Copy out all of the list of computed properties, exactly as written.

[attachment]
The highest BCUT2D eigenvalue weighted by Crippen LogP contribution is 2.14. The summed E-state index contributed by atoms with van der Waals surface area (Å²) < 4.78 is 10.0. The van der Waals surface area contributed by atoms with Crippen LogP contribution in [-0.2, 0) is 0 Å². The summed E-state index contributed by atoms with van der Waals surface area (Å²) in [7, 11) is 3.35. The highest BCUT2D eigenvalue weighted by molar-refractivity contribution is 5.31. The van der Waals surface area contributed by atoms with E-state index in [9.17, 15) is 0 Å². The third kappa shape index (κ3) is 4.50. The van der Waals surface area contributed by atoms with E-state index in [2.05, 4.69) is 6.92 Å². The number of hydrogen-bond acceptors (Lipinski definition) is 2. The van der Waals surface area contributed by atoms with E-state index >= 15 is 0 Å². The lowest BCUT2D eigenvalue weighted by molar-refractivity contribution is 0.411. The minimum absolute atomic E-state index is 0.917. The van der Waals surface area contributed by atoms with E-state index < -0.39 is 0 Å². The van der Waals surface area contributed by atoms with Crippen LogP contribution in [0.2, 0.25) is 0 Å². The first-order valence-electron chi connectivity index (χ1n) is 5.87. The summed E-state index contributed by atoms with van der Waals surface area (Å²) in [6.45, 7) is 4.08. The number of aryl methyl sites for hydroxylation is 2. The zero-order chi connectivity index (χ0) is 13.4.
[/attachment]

The highest BCUT2D eigenvalue weighted by Crippen LogP contribution is 2.14. The summed E-state index contributed by atoms with van der Waals surface area (Å²) < 4.78 is 10.0. The van der Waals surface area contributed by atoms with Crippen LogP contribution in [-0.2, 0) is 0 Å². The summed E-state index contributed by atoms with van der Waals surface area (Å²) in [7, 11) is 3.35. The highest BCUT2D eigenvalue weighted by molar-refractivity contribution is 5.31. The van der Waals surface area contributed by atoms with E-state index in [9.17, 15) is 0 Å². The third kappa shape index (κ3) is 4.50. The van der Waals surface area contributed by atoms with E-state index in [2.05, 4.69) is 6.92 Å². The number of hydrogen-bond acceptors (Lipinski definition) is 2. The van der Waals surface area contributed by atoms with E-state index >= 15 is 0 Å². The lowest BCUT2D eigenvalue weighted by molar-refractivity contribution is 0.411. The minimum absolute atomic E-state index is 0.917. The van der Waals surface area contributed by atoms with E-state index < -0.39 is 0 Å². The van der Waals surface area contributed by atoms with Crippen LogP contribution in [0.2, 0.25) is 0 Å². The first-order valence-electron chi connectivity index (χ1n) is 5.87. The summed E-state index contributed by atoms with van der Waals surface area (Å²) in [6.45, 7) is 4.08. The number of aryl methyl sites for hydroxylation is 2. The zero-order chi connectivity index (χ0) is 13.4.